Update to My HTML5/SEO/Microdata Post

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I published a well-read article entitled ““HTML5, SEO and Microdata”” on January 28, 2011. Oli Studholme from HTML5 Doctor helped me understand and adjust the code.

He recently alerted me to some things that were incorrect: some were huge and some were small. The big thing that came out of this was that I can’t say that Microdata helps with search rankings. Google certainly uses it, but not in their search algorithm. So much so, that I renamed the post “HTML5, SEO and Microdata”

As embarrassing as it may be, I’m a big believer in HTML5 semantics and believe that every single solitary web developer should follow its rules. And if I have to take it on the chin to help that happen, so be it.

I changed the example code on that article as per his comments…here are some other semantical things that he suggested:

  • “itemscope tells the browser that everything within the tags is microdata and should be treated as such.”

    -> “…is a microdata item” (I don’t understand what you mean by “should be treated as such”)

  • “itemtype attaches the microdata to the “Person” vocabulary library stored at data-vocabulary.org.”

    -> “itemtype indicates the microdata item uses the “Person” vocabulary” — there’s no requirement for anything to be at itemtype URLs, they’re just acting as unique names. If browsers accessed itemtype URLs it’d be a DDOS !

  • “But RDFa needs to be written in XHTML, which is headed for W3C deprecation”

    not true -> http://dev.w3.org/html5/rdfa/ and I think it’s a little early for “headed for W3C depreciation” just yet !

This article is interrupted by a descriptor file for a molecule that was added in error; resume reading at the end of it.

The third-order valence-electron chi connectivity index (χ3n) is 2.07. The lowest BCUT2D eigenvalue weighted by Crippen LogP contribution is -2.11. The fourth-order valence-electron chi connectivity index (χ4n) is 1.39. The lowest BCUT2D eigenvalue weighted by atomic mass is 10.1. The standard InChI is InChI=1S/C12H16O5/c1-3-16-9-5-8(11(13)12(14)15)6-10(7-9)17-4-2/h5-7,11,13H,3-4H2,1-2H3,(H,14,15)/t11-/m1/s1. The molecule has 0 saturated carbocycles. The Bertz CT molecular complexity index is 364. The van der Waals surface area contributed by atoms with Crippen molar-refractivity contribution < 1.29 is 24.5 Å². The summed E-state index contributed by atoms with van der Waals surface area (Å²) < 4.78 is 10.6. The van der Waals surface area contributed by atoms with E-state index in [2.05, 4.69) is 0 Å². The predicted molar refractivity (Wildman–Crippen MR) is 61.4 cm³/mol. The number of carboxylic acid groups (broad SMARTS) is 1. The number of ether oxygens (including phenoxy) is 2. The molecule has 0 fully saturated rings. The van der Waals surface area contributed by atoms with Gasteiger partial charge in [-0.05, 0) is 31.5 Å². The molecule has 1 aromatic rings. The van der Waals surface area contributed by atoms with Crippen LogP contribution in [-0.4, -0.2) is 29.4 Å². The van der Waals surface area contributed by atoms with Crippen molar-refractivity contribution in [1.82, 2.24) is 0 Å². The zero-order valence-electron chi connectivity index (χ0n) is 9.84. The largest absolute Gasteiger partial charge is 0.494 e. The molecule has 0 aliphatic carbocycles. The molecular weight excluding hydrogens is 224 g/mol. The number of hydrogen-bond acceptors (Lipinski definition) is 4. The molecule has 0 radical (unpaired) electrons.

• “microformats don’t really work without CSS”

    also not true. microformats don’t require a stylesheet at all, and class names are not solely for CSS

  • “It’s due to the fact that Twenty Ten, which is HTML5-ready, uses a lot of the same CSS classes as the ones used by the ‘hatom’ feed format”

    -> no they are using the hatom microformat — that’s why they have those classes.

  • “hatom classes like entry-title and entry-content, the presence of these classes is forcing the Snippet tool to look for hatom feed content in my About page”

    -> no the classes that trigger this behaviour are “hfeed” and “hentry”. without them this on’t occur even if you do use “entry-title” etc

  • “If you want to get a feel of how much microdata is out there, check out the Operator plug-in for Firefox”

    Operator currently doesn’t support microdata, unless you have an unreleased version ![;)][4] You can check on: http://html5doctor.com/microdata/ The only things that show up are microformats in the default template (author profile and tags)

  • “Microdata only works if placed into a page with the bare minimum of HTML5 formatting”

    -> not true. while they won’t be valid you can use them on any page, including HTML4 and XHTML1. I don’t understand what you mean by HTML5 formatting

  • “If you try to hide microdata on your page (i.e. putting it into a page tag set to display:none), Google will totally ignore it”


    “Microdata must be placed in the main content of your web page; if you place it among header or footer content, Google will totally ignore it”

    -> not true — you can put microdata in attributes via (with some caveats), and adding author microdata in makes a lot of sense http://html5doctor.com/microdata/#meta

  • “Commit the info in Google’s Webmaster Tools documentation to memory”

    Google have a dedicated SEO guide too, that you might enjoy:

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